In the Dominican Republic right now, someone’s son or daughter is being spit on, murdered, treated like dirt, emasculated, denigrated, subjugated. Why? Because they are so-called Black.
In the Dominican Republic, a mixed ‘mestizo’ society, to be so-called ‘Black’ is to be considered suboid, less the ‘perfect’. I have blogged about this more that once, as it manifests itself in true self-hatred among the African descended population, and worse, outright horrific shit against Haitians.
That it’s making the news now, is one thing. However, Dominicans have been doing evil to the Haitians within their borders for not short number of years.
These brother’s and sisters, sons and daughters of a revolution that spawned freedom for the melanated across the Western Hemisphere, are still embargoed by the hemisphere their ancestors fought and died to free. They are cordoned off, marginalised, forgotten. Five years later, we still glaze over the fact that a quarter of a million Hatians died in one go. We cared for nine months, and moved along.
In this blog, you will find many commentaries about Haiti and it’s situation. In the Dominican Republic, right now, someone’s son or daughter is being murdered, raped… ‘ethnically cleansed’.
In this one image, I hope you see the Spirit that made us all free. The Loa came down and helped make these people’s Ancestors strong enough to survive and fight for freedom. The Loa have kept these people in horrendous conditions we can only imagine who are outsiders.
When Haiti is free, and Haitians held in the highest esteem across this planet, then this planet will truly know peace. I’ve said it before, I say it now. When the last shall be first, and the first are last, then we shall know peace.
I’ve tried to keep writing about Haiti and the Haitian experience in the Diaspora, whenever and wherever I can, and I especially want to draw attention to what is going on in the Dominican Republic.
This article, “One Island, Two Worlds: Conflict between The Dominican Republic and Haiti”, highlights some of these issues:
Many of the current problems between Haiti and the Dominican Republic are based on the fact that millions of Haitians are currently living in the Dominican. Even though some of them were born in the DR, the police and the general public still mistreat them. They have been accused spreading cholera, taking jobs, and increasing crime. Cristo Rey is not the first film to deal with the issues experienced by Haitian migrants living in the Dominican Republic. The Price of Sugar(2007) is a documentary that shows how Haitian immigrants are exploited for the production of sugar. These films also speak to a recent policy by the Dominican government to crack down on Haitian immigrants, many of whom emigrated from Haiti because of continuing political instability and high unemployment.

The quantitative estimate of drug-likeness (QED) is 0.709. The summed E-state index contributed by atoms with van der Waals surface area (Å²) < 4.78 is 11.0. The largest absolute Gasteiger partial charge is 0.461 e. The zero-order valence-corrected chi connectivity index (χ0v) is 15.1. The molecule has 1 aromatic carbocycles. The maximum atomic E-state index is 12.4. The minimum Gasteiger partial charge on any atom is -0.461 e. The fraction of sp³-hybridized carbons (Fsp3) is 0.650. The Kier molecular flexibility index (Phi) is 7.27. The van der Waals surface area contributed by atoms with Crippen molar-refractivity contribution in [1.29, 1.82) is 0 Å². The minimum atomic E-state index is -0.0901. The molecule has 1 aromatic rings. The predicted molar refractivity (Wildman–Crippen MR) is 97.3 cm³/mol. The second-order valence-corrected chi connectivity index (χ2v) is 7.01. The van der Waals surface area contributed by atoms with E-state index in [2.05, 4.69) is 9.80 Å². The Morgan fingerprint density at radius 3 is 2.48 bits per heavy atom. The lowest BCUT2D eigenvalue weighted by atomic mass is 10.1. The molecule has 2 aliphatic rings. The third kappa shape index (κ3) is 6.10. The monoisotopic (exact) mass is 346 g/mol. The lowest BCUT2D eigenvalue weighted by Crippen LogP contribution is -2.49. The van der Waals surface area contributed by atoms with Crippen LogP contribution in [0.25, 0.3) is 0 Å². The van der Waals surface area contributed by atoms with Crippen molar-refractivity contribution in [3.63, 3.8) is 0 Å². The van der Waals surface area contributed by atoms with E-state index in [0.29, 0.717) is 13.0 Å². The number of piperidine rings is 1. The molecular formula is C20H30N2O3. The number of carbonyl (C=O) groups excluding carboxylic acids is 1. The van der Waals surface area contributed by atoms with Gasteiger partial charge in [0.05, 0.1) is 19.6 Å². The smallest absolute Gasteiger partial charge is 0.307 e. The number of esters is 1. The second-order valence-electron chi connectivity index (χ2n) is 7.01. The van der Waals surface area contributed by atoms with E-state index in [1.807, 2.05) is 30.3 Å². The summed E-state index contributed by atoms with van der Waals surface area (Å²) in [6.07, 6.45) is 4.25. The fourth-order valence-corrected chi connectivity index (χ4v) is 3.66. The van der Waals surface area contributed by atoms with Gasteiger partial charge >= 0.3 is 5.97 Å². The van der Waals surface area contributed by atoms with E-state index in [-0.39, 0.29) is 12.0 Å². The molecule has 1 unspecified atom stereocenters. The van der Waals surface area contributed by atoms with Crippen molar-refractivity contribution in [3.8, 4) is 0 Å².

Stories of immigration — and the issues that arise from it — are ones that many North American audiences can relate to. Yet the Dominican Republic and Haiti have a history of tension that existed long before the earthquake. The island of Hispanola was one of the first colonies of the Spanish Empire. It was later ceded to France during the French Revolutionary Wars 1795. During this period Toussaint L’Overture led a slave revolt, which led to the formation of Haiti (to date this is the only successful slave revolt). France still controlled the Spanish-inhabited portion of the island after Napoleon Bonaparte imprisoned Toussaint in France.
After Napoleon’s defeat in Europe in the early 1800s, the island returned to Spanish control, but Haitian forces succesfully attacked and controlled the territory, not for the first time. The Haitians imposed a heavy tax on the Dominican and nationalized most private property, both of which led to economic decline. The Dominicans rebelled against this Haitian government, and the legacy of animosity between these two countries grew.
This animosity reappeared in the worst way in 1937 when thousands of Haitians living on the Dominican side of the border were massacred by the Dominican army. Part of the anti-Haitian rhetoric is rooted in the propaganda of the Trujillo government, which was responsible for the massacre. A good book on this particular era is The Dictator’s Seduction: Politics and the Popular Imagination in the Era of Trujillo (2009) by historian Lauren Derby.
The tension between both countries serves as one example of how many conflicts across the globe today have their roots in the conquests of colonial empires (whether it is Spanish, British, French, or otherwise). Since then, people have had to learn how to cope with the national identities and borders that were laid out for them by their colonial masters. Yet people today are not without agency and blame rests only partly on past aggressors. History provides us with lessons, but it should not be used to place blame on any one group.